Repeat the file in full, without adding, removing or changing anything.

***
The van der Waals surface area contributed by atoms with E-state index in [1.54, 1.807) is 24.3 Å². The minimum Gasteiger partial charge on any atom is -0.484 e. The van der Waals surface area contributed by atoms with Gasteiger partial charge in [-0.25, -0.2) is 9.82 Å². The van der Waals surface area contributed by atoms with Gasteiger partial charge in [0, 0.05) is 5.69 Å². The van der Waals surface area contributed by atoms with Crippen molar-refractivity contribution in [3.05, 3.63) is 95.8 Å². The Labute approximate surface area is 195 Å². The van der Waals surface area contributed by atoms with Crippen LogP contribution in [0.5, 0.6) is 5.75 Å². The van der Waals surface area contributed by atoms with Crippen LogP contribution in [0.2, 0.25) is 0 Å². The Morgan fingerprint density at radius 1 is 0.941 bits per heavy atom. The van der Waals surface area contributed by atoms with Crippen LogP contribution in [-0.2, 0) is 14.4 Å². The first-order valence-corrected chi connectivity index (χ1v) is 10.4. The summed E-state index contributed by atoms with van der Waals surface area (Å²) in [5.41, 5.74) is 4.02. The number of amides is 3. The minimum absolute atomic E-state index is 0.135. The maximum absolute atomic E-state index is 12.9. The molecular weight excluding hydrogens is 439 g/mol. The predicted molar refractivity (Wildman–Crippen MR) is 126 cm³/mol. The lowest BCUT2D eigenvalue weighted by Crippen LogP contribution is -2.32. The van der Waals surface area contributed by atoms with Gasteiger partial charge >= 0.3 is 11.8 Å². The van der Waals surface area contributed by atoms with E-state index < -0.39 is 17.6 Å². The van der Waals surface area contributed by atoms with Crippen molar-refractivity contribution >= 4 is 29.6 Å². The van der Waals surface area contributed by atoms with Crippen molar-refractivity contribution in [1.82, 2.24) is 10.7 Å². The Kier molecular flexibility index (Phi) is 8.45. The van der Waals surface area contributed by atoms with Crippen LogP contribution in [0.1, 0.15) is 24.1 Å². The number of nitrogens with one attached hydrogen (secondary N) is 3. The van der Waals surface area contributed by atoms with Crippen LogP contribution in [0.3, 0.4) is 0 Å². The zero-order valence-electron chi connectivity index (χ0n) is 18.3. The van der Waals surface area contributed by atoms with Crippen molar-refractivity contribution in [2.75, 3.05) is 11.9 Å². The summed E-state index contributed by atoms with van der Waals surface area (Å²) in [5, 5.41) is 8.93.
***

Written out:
The van der Waals surface area contributed by atoms with E-state index in [1.54, 1.807) is 24.3 Å². The minimum Gasteiger partial charge on any atom is -0.484 e. The van der Waals surface area contributed by atoms with Gasteiger partial charge in [-0.25, -0.2) is 9.82 Å². The van der Waals surface area contributed by atoms with Gasteiger partial charge in [0, 0.05) is 5.69 Å². The van der Waals surface area contributed by atoms with Crippen molar-refractivity contribution in [3.05, 3.63) is 95.8 Å². The Labute approximate surface area is 195 Å². The van der Waals surface area contributed by atoms with Crippen LogP contribution in [0.5, 0.6) is 5.75 Å². The van der Waals surface area contributed by atoms with Crippen LogP contribution in [0.2, 0.25) is 0 Å². The Morgan fingerprint density at radius 1 is 0.941 bits per heavy atom. The van der Waals surface area contributed by atoms with Crippen LogP contribution in [-0.2, 0) is 14.4 Å². The first-order valence-corrected chi connectivity index (χ1v) is 10.4. The summed E-state index contributed by atoms with van der Waals surface area (Å²) in [5.41, 5.74) is 4.02. The number of amides is 3. The minimum absolute atomic E-state index is 0.135. The maximum absolute atomic E-state index is 12.9. The molecular weight excluding hydrogens is 439 g/mol. The predicted molar refractivity (Wildman–Crippen MR) is 126 cm³/mol. The lowest BCUT2D eigenvalue weighted by Crippen LogP contribution is -2.32. The van der Waals surface area contributed by atoms with Gasteiger partial charge >= 0.3 is 11.8 Å². The van der Waals surface area contributed by atoms with E-state index < -0.39 is 17.6 Å². The van der Waals surface area contributed by atoms with Crippen molar-refractivity contribution >= 4 is 29.6 Å². The van der Waals surface area contributed by atoms with Crippen molar-refractivity contribution in [1.82, 2.24) is 10.7 Å². The Kier molecular flexibility index (Phi) is 8.45. The van der Waals surface area contributed by atoms with Crippen LogP contribution in [0.1, 0.15) is 24.1 Å². The number of nitrogens with one attached hydrogen (secondary N) is 3. The van der Waals surface area contributed by atoms with Crippen LogP contribution in [0.3, 0.4) is 0 Å². The zero-order valence-electron chi connectivity index (χ0n) is 18.3. The van der Waals surface area contributed by atoms with Crippen molar-refractivity contribution in [2.75, 3.05) is 11.9 Å². The summed E-state index contributed by atoms with van der Waals surface area (Å²) in [5, 5.41) is 8.93.